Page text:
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The F-35 Won’t Fly to Turkey #TurkeyUS

The F-35 Won’t Fly to Turkey <a class="hashtagger" href="">#TurkeyUS</a>

Turkey and the United States seem to have finally agreed on how to solve the Manbij puzzle in Syria, which has been poisoning relations like an open wound for almost two years.

A long-awaited summit between Foreign Minister Mevlüt Çavuşoğlu and Secretary of State Mike Pompeo last week in Washington sealed a road map, which represents the U.S.’s official commitment to the withdrawal of Syrian Kurdish People’s Protection Units (YPG) to the east of the Euphrates River.

Following the announcement of the deal, U.S. officials confirmed they are committed to implementing the road map as quickly as possible, but also insisted that they cannot attach a specific timeframe to it. In reality, behind closed doors they agreed on a very concrete and specific timeframe, which requires the process to be completed on Sept. 5. The first phase of the 10-day diplomatic preparation needs to be completed this week. The second phase of preparations on the ground needs to be over 30 days after the diplomatic preparations are concluded. This means we must start seeing concrete steps on the ground roughly towards the end of July.

The road map requires the deconstruction of both the Manbij Military Council and the Manbij Civilian Council, in which the YPG cadres have been running the show. Although the U.S. side keeps highlighting that the number of Arab members surpasses the number of Kurds in those councils, they well know that the structural hierarchy in them ensures that the driving ideology remains that of Abdullah Öcalan, the jailed leader of the outlawed Kurdistan Workers’ Party (PKK).

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The reason why Americans keep highlighting the number of Arabs is because they do not want a total destruction of the councils, but to keep the experienced Arabs on board. Thus it won’t be an easy sell to Ankara, which will probably lay out suspicions over some Arabs who have been fighting under the PKK ideology for a long time now.

The trouble is that all these aspects of the road map will have to be negotiated and mutually agreed. The road map, as it was endorsed on June 4, only provided the framework for all the work that needs to be undertaken in 90 days. Tough bargaining lies ahead. Fully aware of the fact that some glitches might be unavoidable, the U.S. side refrains from openly admitting the calendar that it has indeed committed to. They know that even a delay of a few days could trigger bad press, hence trouble.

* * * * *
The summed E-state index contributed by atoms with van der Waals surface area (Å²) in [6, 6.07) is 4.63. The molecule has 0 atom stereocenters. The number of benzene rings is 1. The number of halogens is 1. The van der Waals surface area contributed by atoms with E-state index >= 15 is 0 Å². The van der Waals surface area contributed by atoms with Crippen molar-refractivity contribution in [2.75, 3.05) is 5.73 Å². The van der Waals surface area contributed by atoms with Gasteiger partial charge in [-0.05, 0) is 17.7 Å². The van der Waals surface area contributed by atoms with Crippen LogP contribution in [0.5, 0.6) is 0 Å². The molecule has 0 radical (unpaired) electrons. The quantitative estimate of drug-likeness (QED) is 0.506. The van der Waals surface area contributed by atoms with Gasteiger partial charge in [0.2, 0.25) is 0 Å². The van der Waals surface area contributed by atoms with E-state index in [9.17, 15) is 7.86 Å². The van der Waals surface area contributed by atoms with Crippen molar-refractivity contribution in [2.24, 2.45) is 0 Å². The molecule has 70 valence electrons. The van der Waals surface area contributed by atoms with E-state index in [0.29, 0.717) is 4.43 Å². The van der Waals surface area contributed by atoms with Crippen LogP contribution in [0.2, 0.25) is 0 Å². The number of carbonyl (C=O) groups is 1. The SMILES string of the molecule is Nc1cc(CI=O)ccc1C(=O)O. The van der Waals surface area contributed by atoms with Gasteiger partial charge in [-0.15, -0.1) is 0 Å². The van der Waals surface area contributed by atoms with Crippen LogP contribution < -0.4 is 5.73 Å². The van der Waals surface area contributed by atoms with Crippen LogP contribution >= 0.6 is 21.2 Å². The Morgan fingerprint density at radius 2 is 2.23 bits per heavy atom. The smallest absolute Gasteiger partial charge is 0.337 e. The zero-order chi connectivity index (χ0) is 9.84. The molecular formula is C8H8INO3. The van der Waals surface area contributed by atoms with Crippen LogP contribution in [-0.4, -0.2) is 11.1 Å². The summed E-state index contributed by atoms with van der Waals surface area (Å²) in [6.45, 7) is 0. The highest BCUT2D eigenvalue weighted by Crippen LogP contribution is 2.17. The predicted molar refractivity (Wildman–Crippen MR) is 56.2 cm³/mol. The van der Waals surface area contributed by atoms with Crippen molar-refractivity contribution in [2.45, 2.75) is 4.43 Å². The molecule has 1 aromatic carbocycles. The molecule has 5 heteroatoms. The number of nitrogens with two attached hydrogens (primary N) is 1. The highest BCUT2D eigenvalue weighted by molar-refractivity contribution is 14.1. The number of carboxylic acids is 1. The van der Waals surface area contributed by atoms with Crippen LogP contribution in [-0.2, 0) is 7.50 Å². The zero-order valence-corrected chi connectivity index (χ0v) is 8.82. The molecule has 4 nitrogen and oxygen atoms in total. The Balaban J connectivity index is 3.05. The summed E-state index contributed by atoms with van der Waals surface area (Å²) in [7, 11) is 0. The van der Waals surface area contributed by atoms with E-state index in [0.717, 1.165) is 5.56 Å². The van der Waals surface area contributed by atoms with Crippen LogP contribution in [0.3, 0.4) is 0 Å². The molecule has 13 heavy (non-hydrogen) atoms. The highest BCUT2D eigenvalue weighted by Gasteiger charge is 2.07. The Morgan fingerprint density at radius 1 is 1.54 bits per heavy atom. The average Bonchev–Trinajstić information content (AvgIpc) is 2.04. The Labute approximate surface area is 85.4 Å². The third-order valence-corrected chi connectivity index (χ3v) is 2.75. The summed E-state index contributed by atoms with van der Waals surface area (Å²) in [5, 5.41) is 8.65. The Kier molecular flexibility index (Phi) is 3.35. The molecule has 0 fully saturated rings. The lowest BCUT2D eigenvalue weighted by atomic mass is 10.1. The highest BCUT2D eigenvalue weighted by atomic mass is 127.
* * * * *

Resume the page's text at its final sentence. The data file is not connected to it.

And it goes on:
In summary, the Manbij deal will be open to vulnerabilities all the way along. However, for the time being, the road map has helped both sides to get rid of the time pressure in the Syria-related crisis in relations. Americans, in a way, have successfully managed to prevent this issue from becoming a propaganda weapon for President Erdoğan and his government in their campaign for the June 24 snap elections.

We might indeed see partial lifting of another time pressure over bilateral relations after the ceremony on June 21 at Texas Forth. Despite both Senate and the House recently including proposals to halt the delivery of F-35s in the National Defense Authorization Act (NDAA) of 2019, the first F-35 will be delivered to the Turkish side on that day.

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The Turkish government has not decided the level of representation in that ceremony. Ankara is probably waiting to see who will be present from the U.S. side. When their first F-35 was delivered two months ago the defense minister of South Korea was there, as well as one senator and one congressman from Texas. It is not difficult to imagine that Turkey’s ceremony at Fort Worth will not be a real party like the Koreans had. There will certainly be representatives from the Pentagon and the U.S. Air Force. But the idea that some members of the U.S. Congress will happily pose with Turkish officials in front of that F-35 seems like a pipe dream.

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